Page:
The South African economy recorded its third consecutive quarter of economic decline, falling by 2,0% (seasonally adjusted and annualised) in the first quarter of 2020.1 This followed a contraction of -1,4% and -0,8% in the fourth and third quarters of 2019, respectively.
The results presented here cover the period 1 January 2020 to 31 March 2020, which includes the beginning of the COVID-19 lockdown in South Africa and some of its trading partners.
Mining and manufacturing drag GDP lower while agriculture shines
Mining and manufacturing were the most significant contributors to the economy’s poor performance in the first quarter. Mining activity slowed by 21,5%, the biggest slump in six years. Iron ore, manganese and chromium were the biggest drags on mining growth, offsetting positive gains made by coal, diamonds and platinum group metals.
Economic activity in the manufacturing industry decreased by 8,5%, its third consecutive quarter of negative growth. The contraction was mainly due to decreases in the production of petroleum products, metals and machinery, and transport equipment. Lower demand and maintenance stoppages contributed to the industry’s poor showing in the first quarter.
Softer demand for electricity and water pulled the electricity, gas and water supply industry down by 5,6%.
Construction registered its 7th consecutive quarter of economic decline, slipping by 4,7%. This was due to decreased activity relating to construction works as well as the construction of residential and non-residential buildings.
With the exception of retail, all other activities in the trade industry (food and beverages, wholesale, motor trade, and accommodation) recorded a decline in economic activity. Overall, the industry shrank by 1,2% in the first quarter.
Five industries made a positive contribution to GDP growth. Both personal services and transport and communications grew by 0,5%. Government activity edged up by 1,0%, partly the result of an increase in employment within provincial government and higher education institutions. The finance industry expanded by 3,7%.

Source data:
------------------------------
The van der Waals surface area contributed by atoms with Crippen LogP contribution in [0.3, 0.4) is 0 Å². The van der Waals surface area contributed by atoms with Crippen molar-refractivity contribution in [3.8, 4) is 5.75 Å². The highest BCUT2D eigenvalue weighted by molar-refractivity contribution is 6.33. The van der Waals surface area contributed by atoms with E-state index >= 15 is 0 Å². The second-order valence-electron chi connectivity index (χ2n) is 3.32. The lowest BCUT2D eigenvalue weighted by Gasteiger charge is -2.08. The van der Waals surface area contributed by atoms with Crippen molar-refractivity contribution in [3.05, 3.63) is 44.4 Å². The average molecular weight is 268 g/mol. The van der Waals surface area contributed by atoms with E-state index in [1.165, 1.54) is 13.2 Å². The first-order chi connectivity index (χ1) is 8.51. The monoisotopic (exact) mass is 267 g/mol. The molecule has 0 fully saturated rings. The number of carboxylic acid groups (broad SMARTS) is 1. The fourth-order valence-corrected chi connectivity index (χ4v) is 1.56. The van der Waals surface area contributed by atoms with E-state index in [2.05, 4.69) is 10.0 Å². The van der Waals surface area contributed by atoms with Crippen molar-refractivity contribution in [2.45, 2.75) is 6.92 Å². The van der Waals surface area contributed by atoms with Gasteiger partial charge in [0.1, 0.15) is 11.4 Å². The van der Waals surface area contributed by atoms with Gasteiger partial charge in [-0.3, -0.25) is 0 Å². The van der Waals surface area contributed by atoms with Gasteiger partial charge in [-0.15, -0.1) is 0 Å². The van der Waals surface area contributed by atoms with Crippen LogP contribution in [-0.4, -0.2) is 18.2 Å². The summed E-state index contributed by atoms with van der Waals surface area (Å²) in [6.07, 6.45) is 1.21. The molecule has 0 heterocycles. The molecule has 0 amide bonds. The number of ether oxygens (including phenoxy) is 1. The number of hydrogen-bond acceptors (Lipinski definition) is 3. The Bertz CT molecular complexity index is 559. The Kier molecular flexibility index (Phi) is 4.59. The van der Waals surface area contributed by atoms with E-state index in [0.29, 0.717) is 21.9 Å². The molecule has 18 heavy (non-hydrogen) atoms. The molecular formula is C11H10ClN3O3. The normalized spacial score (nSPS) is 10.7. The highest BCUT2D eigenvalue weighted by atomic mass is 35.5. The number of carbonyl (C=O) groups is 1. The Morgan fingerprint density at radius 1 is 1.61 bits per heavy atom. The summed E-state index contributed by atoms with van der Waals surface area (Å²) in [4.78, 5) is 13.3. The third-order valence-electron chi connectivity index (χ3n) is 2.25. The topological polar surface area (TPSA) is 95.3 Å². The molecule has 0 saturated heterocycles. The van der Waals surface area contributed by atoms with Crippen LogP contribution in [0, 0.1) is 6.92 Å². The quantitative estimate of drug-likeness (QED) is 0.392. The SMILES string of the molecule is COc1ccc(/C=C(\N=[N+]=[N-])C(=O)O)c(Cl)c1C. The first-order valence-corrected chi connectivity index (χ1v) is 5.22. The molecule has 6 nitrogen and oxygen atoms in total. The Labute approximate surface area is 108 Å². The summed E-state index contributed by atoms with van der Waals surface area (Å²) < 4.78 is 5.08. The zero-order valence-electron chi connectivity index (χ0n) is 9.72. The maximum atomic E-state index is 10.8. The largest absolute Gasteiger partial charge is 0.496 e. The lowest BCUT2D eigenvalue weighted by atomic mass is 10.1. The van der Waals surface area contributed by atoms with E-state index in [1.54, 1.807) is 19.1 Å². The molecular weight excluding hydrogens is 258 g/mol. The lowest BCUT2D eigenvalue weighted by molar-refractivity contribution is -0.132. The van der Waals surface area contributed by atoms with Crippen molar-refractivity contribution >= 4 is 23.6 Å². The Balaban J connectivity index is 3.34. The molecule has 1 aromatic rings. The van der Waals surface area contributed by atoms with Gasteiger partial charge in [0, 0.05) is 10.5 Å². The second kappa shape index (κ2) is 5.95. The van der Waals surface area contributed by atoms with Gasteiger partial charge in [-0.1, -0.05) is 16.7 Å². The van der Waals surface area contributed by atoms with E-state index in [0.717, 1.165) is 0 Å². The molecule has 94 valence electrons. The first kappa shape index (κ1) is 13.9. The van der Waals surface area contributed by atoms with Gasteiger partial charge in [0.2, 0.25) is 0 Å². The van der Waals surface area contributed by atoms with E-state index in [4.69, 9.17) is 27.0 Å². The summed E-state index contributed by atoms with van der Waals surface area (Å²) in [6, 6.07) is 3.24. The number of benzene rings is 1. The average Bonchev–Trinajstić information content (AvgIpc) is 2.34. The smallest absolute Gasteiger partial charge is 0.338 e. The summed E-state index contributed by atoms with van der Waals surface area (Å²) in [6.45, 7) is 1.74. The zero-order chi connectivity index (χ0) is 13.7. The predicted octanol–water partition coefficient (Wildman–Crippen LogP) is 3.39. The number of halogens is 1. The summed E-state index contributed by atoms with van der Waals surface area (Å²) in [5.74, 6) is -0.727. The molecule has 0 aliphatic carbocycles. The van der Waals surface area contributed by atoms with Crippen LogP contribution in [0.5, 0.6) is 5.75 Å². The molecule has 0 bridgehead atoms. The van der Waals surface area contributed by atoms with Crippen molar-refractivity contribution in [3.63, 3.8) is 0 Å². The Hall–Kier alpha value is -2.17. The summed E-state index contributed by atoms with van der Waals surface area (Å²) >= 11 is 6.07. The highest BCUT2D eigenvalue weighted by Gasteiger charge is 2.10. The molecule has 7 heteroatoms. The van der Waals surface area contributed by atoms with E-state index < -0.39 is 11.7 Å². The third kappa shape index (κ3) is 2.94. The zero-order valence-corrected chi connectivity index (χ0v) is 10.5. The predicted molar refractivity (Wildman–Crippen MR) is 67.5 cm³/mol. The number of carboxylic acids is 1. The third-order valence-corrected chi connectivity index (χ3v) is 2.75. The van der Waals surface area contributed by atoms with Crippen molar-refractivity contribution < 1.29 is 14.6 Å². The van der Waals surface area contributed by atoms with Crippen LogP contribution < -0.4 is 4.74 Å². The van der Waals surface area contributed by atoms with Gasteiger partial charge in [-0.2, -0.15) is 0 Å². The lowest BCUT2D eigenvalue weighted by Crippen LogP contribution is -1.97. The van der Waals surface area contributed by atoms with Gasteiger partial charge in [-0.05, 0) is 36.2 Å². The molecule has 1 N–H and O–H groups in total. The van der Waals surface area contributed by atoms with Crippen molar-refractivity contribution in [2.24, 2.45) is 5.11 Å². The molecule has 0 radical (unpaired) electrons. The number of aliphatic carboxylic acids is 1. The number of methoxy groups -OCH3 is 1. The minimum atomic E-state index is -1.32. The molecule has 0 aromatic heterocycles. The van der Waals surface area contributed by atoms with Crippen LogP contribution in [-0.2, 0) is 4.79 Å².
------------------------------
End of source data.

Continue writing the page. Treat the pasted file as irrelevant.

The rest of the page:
The agriculture industry recorded a particularly good quarter. A rise in the production of field crops, horticultural products and animal products boosted activity by 27,8%. This was underpinned by favourable weather conditions and a rise in agricultural exports.
Investment spending falls
Stats SA also measures the expenditure side of GDP, reflecting the demand side of the economy. Included are measures of household spending, government spending, investment spending (gross fixed capital formation and changes in inventories), and net exports.
Expenditure on GDP in the first quarter decreased by 2,3% (seasonally adjusted and annualised), dragged lower by investment spending and drawdowns in inventories.
Investment spending (gross fixed capital formation) decreased by 20,5%, the biggest fall since the 2008–2009 global financial crisis. This was influenced in part by declining investments in computer equipment, computer software and transport equipment.
Increased mineral product exports contributed to the drawdown of inventories in the first quarter (there was a fall in mining production). Throughout the economy, inventory drawdowns amounted to R67,3 billion, with large drawdowns also recorded for manufacturing and trade.
Exports slipped by 2,3%, driven largely by a fall in exported precious metal and stones, base metals and travel services. Imports slowed by 16,7% on the back of decreased imports of machinery and equipment, mineral products and travel services.
Consumer spending remained positive in the first quarter, with household consumption expenditure increasing by 0,7%. Households spent more on food and non-alcoholic beverages and household furniture and equipment, but held back on clothing, transport and restaurants. Spending on clothing and footwear decreased by 8,1%.
For more information, download the GDP release, media presentation and the associated Excel files here.
1 Unless otherwise indicated, all growth rates are quarter-on-quarter, seasonally adjusted and annualised, and in real (volume) terms.